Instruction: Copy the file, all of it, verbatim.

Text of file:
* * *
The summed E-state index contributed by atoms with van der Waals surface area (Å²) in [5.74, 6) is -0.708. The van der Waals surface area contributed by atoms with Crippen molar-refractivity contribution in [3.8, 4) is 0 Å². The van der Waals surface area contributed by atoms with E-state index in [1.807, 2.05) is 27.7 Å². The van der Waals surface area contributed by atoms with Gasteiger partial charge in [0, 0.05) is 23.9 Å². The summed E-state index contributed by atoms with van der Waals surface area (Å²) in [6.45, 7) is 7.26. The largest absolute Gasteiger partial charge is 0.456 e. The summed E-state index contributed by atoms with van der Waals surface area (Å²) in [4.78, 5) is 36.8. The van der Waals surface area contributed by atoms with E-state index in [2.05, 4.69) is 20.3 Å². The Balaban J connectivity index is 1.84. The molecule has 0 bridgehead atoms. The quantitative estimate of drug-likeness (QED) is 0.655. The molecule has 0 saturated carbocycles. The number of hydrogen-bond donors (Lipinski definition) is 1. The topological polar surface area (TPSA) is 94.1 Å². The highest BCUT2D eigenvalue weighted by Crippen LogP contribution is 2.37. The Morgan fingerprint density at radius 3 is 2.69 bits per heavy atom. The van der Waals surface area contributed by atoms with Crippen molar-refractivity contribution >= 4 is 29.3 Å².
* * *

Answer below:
The summed E-state index contributed by atoms with van der Waals surface area (Å²) in [5.74, 6) is -0.708. The van der Waals surface area contributed by atoms with Crippen molar-refractivity contribution in [3.8, 4) is 0 Å². The van der Waals surface area contributed by atoms with E-state index in [1.807, 2.05) is 27.7 Å². The van der Waals surface area contributed by atoms with Gasteiger partial charge in [0, 0.05) is 23.9 Å². The summed E-state index contributed by atoms with van der Waals surface area (Å²) in [6.45, 7) is 7.26. The largest absolute Gasteiger partial charge is 0.456 e. The summed E-state index contributed by atoms with van der Waals surface area (Å²) in [4.78, 5) is 36.8. The van der Waals surface area contributed by atoms with E-state index in [2.05, 4.69) is 20.3 Å². The Balaban J connectivity index is 1.84. The molecule has 0 bridgehead atoms. The quantitative estimate of drug-likeness (QED) is 0.655. The molecule has 0 saturated carbocycles. The number of hydrogen-bond donors (Lipinski definition) is 1. The topological polar surface area (TPSA) is 94.1 Å². The highest BCUT2D eigenvalue weighted by Crippen LogP contribution is 2.37. The Morgan fingerprint density at radius 3 is 2.69 bits per heavy atom. The van der Waals surface area contributed by atoms with Crippen molar-refractivity contribution >= 4 is 29.3 Å².